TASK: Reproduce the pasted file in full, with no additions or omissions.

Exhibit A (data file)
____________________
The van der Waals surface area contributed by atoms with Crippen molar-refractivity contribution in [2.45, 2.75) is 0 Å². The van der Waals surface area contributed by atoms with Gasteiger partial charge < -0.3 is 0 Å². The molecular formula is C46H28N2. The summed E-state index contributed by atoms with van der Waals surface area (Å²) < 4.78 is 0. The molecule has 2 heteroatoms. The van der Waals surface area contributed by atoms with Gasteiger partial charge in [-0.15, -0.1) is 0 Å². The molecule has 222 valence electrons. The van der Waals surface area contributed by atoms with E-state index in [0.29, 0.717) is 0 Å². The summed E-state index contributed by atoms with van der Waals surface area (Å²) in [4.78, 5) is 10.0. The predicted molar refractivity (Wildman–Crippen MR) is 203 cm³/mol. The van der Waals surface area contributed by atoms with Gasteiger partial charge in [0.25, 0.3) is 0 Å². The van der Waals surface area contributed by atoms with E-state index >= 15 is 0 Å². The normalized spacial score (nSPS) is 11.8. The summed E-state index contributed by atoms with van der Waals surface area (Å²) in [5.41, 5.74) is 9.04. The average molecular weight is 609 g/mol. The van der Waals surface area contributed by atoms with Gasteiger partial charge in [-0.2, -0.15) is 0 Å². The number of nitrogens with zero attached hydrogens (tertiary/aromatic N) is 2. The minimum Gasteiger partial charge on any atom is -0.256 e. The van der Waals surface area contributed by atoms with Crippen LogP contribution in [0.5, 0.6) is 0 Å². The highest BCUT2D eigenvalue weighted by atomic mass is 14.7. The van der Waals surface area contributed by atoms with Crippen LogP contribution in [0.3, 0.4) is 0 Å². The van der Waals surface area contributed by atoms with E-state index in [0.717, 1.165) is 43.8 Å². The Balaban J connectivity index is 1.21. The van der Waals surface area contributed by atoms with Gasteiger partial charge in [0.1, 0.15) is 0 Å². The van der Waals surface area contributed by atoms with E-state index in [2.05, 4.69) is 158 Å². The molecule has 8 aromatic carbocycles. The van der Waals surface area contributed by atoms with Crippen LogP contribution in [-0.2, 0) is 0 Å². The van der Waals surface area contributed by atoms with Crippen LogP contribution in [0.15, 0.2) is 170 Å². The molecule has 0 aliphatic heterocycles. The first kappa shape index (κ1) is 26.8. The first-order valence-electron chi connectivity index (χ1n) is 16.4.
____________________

The van der Waals surface area contributed by atoms with Crippen molar-refractivity contribution in [2.45, 2.75) is 0 Å². The van der Waals surface area contributed by atoms with Gasteiger partial charge < -0.3 is 0 Å². The molecular formula is C46H28N2. The summed E-state index contributed by atoms with van der Waals surface area (Å²) < 4.78 is 0. The molecule has 2 heteroatoms. The van der Waals surface area contributed by atoms with Gasteiger partial charge in [-0.15, -0.1) is 0 Å². The molecule has 222 valence electrons. The van der Waals surface area contributed by atoms with E-state index in [0.29, 0.717) is 0 Å². The summed E-state index contributed by atoms with van der Waals surface area (Å²) in [4.78, 5) is 10.0. The predicted molar refractivity (Wildman–Crippen MR) is 203 cm³/mol. The van der Waals surface area contributed by atoms with Gasteiger partial charge in [0.25, 0.3) is 0 Å². The van der Waals surface area contributed by atoms with E-state index >= 15 is 0 Å². The normalized spacial score (nSPS) is 11.8. The summed E-state index contributed by atoms with van der Waals surface area (Å²) in [5.41, 5.74) is 9.04. The average molecular weight is 609 g/mol. The van der Waals surface area contributed by atoms with Gasteiger partial charge in [-0.2, -0.15) is 0 Å². The number of nitrogens with zero attached hydrogens (tertiary/aromatic N) is 2. The minimum Gasteiger partial charge on any atom is -0.256 e. The van der Waals surface area contributed by atoms with Crippen LogP contribution in [0.5, 0.6) is 0 Å². The highest BCUT2D eigenvalue weighted by atomic mass is 14.7. The van der Waals surface area contributed by atoms with Crippen LogP contribution in [0.3, 0.4) is 0 Å². The van der Waals surface area contributed by atoms with E-state index in [0.717, 1.165) is 43.8 Å². The Balaban J connectivity index is 1.21. The van der Waals surface area contributed by atoms with Gasteiger partial charge in [0.1, 0.15) is 0 Å². The van der Waals surface area contributed by atoms with E-state index in [2.05, 4.69) is 158 Å². The molecule has 8 aromatic carbocycles. The van der Waals surface area contributed by atoms with Crippen LogP contribution in [-0.2, 0) is 0 Å². The van der Waals surface area contributed by atoms with Crippen LogP contribution in [0.15, 0.2) is 170 Å². The molecule has 0 aliphatic heterocycles. The first kappa shape index (κ1) is 26.8. The first-order valence-electron chi connectivity index (χ1n) is 16.4.